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I'm trying to get unstuck from some problems I encountered while studying the Fourier transform on tempered distributions. I'll discuss them using the exercise that originated them.

Let $\Lambda=\text{p.v.}(1/x)$ be the tempered distribution defined by $<\Lambda,\phi>=\int_{|x|<R}\frac{\phi(x)-\phi(0)}{x}+\int_{|x|>R}\frac{\phi(x)}{x}$, $\forall \phi \in S(\mathbb{R})$. One can show the definition doesn't depend on $R>0$.

I'm trying to understand the steps to compute $\Lambda '$, the derivative in the sense of tempered distributions of $\Lambda$.

I will write some notation provided by my book:

  • let $P$ be a polynomial, then for $\Lambda \in S'(\mathbb{R}^n)$ one can define the $P(\Lambda)$ to be the distribution such that $<P(\Lambda),\phi>:=<\Lambda,P(\phi)>$ $\forall \phi \in S(\mathbb{R})$.

  • let $f \in S(\mathbb{R}^n)$, then $f \Lambda $ is the distribution such that $<f\Lambda,\phi>:=<\Lambda,f\phi>$ $\forall \phi \in S(\mathbb{R})$

Now, one can show that $x \Lambda =1$, where $1$ stands for the tempered distribution such that $<1,\phi>=\int_{\mathbb{R}} \phi(x)$.

Applying the theorem for the (distributional) derivative of a Fourier transformed tempered function and because $\hat{1}=2 \pi \delta_0$ ($\hat{} $ denotes the transformed function, $\delta_0$ is the Dirac delta centered at $0$):

$\widehat{\Lambda}'=-i\widehat{x\Lambda}=-i\widehat{1}=-2 \pi i\delta_0$.

Let $H$ be the tempered distribution associated to the Heaviside function. Then:

$\widehat{\Lambda}'=-2 \pi i H'=(-2 \pi i H)'$

From this my book concludes $\widehat{\Lambda}=-2 \pi i H +c$ for some constant $c$ (*).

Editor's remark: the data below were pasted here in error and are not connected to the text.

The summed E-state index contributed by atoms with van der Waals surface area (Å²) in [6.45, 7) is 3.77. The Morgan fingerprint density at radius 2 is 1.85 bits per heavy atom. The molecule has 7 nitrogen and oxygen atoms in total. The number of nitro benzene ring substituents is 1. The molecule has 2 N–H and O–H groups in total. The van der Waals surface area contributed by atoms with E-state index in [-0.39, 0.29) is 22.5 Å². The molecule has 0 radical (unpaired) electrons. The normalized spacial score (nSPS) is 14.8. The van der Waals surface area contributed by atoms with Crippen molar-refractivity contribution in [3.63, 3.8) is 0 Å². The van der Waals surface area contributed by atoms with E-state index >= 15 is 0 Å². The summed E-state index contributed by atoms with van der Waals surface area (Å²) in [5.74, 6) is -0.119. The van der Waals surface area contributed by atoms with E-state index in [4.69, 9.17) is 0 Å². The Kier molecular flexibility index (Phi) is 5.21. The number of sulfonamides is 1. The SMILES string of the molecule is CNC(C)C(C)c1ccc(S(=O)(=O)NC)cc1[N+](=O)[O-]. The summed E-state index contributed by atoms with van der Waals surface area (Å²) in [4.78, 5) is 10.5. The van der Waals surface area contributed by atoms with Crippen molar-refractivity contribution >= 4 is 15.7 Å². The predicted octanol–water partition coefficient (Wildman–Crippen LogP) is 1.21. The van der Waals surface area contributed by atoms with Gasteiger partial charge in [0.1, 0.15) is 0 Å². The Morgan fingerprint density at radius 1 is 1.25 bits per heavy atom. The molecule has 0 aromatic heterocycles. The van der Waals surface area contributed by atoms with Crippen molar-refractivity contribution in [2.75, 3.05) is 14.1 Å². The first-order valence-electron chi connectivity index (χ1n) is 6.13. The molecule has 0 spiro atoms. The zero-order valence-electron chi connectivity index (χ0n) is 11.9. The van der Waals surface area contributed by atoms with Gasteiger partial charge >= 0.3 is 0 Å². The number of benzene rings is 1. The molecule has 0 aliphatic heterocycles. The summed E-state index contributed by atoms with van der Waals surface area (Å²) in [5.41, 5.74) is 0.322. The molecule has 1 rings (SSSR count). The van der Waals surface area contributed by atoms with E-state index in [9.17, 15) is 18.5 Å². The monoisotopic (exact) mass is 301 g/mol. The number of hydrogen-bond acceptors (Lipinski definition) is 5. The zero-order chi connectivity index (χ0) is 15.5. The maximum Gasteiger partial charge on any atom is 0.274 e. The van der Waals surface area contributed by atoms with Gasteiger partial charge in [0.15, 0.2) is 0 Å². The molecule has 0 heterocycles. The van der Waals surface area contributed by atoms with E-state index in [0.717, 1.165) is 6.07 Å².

Now, according to the provided notation: $<(-2 \pi i H +c)',\phi>=<-2 \pi i H ,\phi'>=<H,-2 \pi i \phi' +c >$, which is not well defined. Is the problem in the definition of notation or is it in my understanding of the topic? Furthermore how can (*) be justified? My intution is that it is because $<c',\phi>=<c,\phi'>=\lim_{x\rightarrow +\infty} \phi(x) - \lim_{x\rightarrow -\infty} \phi(x) =0$ by definition of $S(\mathbb{R})$.

Thanks in advance!

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  • $\begingroup$ Isn't it $<(-2 \pi i H +c)',\phi>=<-2 \pi i H ,\color{red}-\phi'>$ with a minus sign (in red)? $\endgroup$ – Jean Marie Dec 12 '18 at 23:12
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There is a much easier characterization: since $x\Lambda=1$, $(x\Lambda)’=0$ thus $x\Lambda’=-\Lambda$.

Regardless, the first thing you want to prove is that if $T$ is a distribution such that $T’=0$, then $T$ is constant. Indeed, some Schwartz function is the derivative of a Schwartz function iff it has integral $0$ (the direct sense is basically what you wrote at the end of your post), $T$ is a linear form that vanishes where $1$ vanishes, so $T$ is a multiple of $1$ (this is general linear algebra).

On the other hand, $\langle (-2i\pi H+c)’,\,\phi\rangle=\langle -2i\pi H +c,\, \phi’\rangle \neq \langle -2i\pi H,\phi’+c\rangle$, among others because $\langle H,\,1\rangle$ is not defined.

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